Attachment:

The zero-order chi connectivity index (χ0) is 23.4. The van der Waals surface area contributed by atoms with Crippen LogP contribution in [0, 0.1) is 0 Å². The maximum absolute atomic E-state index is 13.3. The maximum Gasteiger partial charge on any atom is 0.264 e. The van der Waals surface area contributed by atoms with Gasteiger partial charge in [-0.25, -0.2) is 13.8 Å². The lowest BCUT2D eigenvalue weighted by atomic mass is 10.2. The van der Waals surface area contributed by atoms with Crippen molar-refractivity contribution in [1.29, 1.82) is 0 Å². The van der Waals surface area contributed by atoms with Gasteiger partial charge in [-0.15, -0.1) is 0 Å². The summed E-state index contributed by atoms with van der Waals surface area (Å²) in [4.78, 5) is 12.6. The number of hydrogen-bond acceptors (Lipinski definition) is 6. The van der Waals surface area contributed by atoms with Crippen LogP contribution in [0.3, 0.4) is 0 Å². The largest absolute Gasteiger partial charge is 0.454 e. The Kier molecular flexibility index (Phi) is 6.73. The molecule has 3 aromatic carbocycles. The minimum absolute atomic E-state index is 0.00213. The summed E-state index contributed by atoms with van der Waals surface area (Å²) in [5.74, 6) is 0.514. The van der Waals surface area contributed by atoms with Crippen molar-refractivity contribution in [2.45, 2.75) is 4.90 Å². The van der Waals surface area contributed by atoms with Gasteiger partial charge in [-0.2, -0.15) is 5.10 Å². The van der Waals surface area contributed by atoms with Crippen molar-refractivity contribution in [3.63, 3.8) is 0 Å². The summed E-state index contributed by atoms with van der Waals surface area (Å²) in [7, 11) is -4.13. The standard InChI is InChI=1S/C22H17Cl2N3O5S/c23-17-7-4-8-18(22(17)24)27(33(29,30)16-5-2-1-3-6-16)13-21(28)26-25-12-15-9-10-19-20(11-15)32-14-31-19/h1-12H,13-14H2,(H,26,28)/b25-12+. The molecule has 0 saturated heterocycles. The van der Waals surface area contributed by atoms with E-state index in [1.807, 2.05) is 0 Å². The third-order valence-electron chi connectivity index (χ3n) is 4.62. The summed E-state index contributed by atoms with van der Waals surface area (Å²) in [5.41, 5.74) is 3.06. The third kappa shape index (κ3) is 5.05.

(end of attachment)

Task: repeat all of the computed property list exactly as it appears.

The zero-order chi connectivity index (χ0) is 23.4. The van der Waals surface area contributed by atoms with Crippen LogP contribution in [0, 0.1) is 0 Å². The maximum absolute atomic E-state index is 13.3. The maximum Gasteiger partial charge on any atom is 0.264 e. The van der Waals surface area contributed by atoms with Gasteiger partial charge in [-0.25, -0.2) is 13.8 Å². The lowest BCUT2D eigenvalue weighted by atomic mass is 10.2. The van der Waals surface area contributed by atoms with Crippen molar-refractivity contribution in [1.29, 1.82) is 0 Å². The van der Waals surface area contributed by atoms with Gasteiger partial charge in [-0.15, -0.1) is 0 Å². The summed E-state index contributed by atoms with van der Waals surface area (Å²) in [4.78, 5) is 12.6. The number of hydrogen-bond acceptors (Lipinski definition) is 6. The van der Waals surface area contributed by atoms with Crippen LogP contribution in [0.3, 0.4) is 0 Å². The largest absolute Gasteiger partial charge is 0.454 e. The Kier molecular flexibility index (Phi) is 6.73. The molecule has 3 aromatic carbocycles. The minimum absolute atomic E-state index is 0.00213. The summed E-state index contributed by atoms with van der Waals surface area (Å²) in [5.74, 6) is 0.514. The van der Waals surface area contributed by atoms with Crippen molar-refractivity contribution in [2.45, 2.75) is 4.90 Å². The van der Waals surface area contributed by atoms with Gasteiger partial charge in [-0.2, -0.15) is 5.10 Å². The van der Waals surface area contributed by atoms with Crippen molar-refractivity contribution in [3.63, 3.8) is 0 Å². The summed E-state index contributed by atoms with van der Waals surface area (Å²) in [7, 11) is -4.13. The standard InChI is InChI=1S/C22H17Cl2N3O5S/c23-17-7-4-8-18(22(17)24)27(33(29,30)16-5-2-1-3-6-16)13-21(28)26-25-12-15-9-10-19-20(11-15)32-14-31-19/h1-12H,13-14H2,(H,26,28)/b25-12+. The molecule has 0 saturated heterocycles. The van der Waals surface area contributed by atoms with E-state index in [1.807, 2.05) is 0 Å². The third-order valence-electron chi connectivity index (χ3n) is 4.62. The summed E-state index contributed by atoms with van der Waals surface area (Å²) in [5.41, 5.74) is 3.06. The third kappa shape index (κ3) is 5.05.